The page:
According to the centralized procurement data, domestic printers will increase four times in quantity and ten times in value compared with before. That means the market share for traditional OEMs has already started to decline and is expected to continue to decline. For this reason, in 2019, HP launched fourteen new A3 mufti-function printers, the smart tank series printer and a new series of color mufti-function printers. It is all because HP needs to protect its market share and to make sure it has the biggest slice of cake in this growing market.
According to an investigation by the Japanese-based research group, Chunichisha Co. Ltd., the total global sales of thermal printer cores was 61.75 million in 2018, of which Xiamen PRT technology Co., Ltd. accounted for 24.9 percent, making it the “No.1 in global sales volume for thermal printer cores. This is the first time a Chinese brand has surpassed Japan in the global printer industry which has always been dominated by Japan.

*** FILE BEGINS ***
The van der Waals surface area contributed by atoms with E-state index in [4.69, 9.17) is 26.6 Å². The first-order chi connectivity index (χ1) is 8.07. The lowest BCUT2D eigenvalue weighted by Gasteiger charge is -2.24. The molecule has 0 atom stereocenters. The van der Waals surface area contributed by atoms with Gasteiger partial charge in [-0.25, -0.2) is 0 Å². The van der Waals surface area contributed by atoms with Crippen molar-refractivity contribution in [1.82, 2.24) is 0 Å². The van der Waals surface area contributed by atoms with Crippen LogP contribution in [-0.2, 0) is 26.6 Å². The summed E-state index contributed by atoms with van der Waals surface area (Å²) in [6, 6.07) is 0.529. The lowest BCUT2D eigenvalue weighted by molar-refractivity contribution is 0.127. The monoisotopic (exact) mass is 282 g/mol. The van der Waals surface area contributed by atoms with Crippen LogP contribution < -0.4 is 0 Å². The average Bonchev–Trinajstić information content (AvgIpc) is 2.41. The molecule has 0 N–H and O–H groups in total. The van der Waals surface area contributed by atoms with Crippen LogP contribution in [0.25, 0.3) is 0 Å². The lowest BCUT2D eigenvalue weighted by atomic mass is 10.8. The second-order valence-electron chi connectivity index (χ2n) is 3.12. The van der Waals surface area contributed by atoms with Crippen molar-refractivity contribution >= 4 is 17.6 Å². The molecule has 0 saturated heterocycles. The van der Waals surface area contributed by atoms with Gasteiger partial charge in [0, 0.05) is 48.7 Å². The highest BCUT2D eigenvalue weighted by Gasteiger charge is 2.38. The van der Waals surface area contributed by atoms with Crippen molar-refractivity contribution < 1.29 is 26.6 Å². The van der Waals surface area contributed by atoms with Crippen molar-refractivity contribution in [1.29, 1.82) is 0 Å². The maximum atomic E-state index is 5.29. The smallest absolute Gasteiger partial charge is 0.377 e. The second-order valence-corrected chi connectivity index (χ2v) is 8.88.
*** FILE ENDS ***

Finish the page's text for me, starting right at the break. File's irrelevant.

Chinese manufacturers are also focusing on printers for special use. These include UV flatbed printers, blueprint printers, and label printers. At RemaxWorld Expo this year, Quyin and Puty will showcase their label printers and Yuqiaofu will bring its patented blueprint machine to the show. The blueprint printer supports the simultaneous printing of blueprint and whiteprint but does not need any toner or inkjet cartridge because it uses hot-melt technology.
Photo printers are yet another market. Telco giant Huawei and Xiaomi have also entered this market to challenge the Japanese brands.
As more and more Chinese players enter the printer market, Chinese OEMs will grow and play an important role not only in the domestic market but also in the global market.
2019 could become a memorial year because it marks a new start for China's dominance in printing. Maybe it should be named the “First Year of the Chinese Printer.”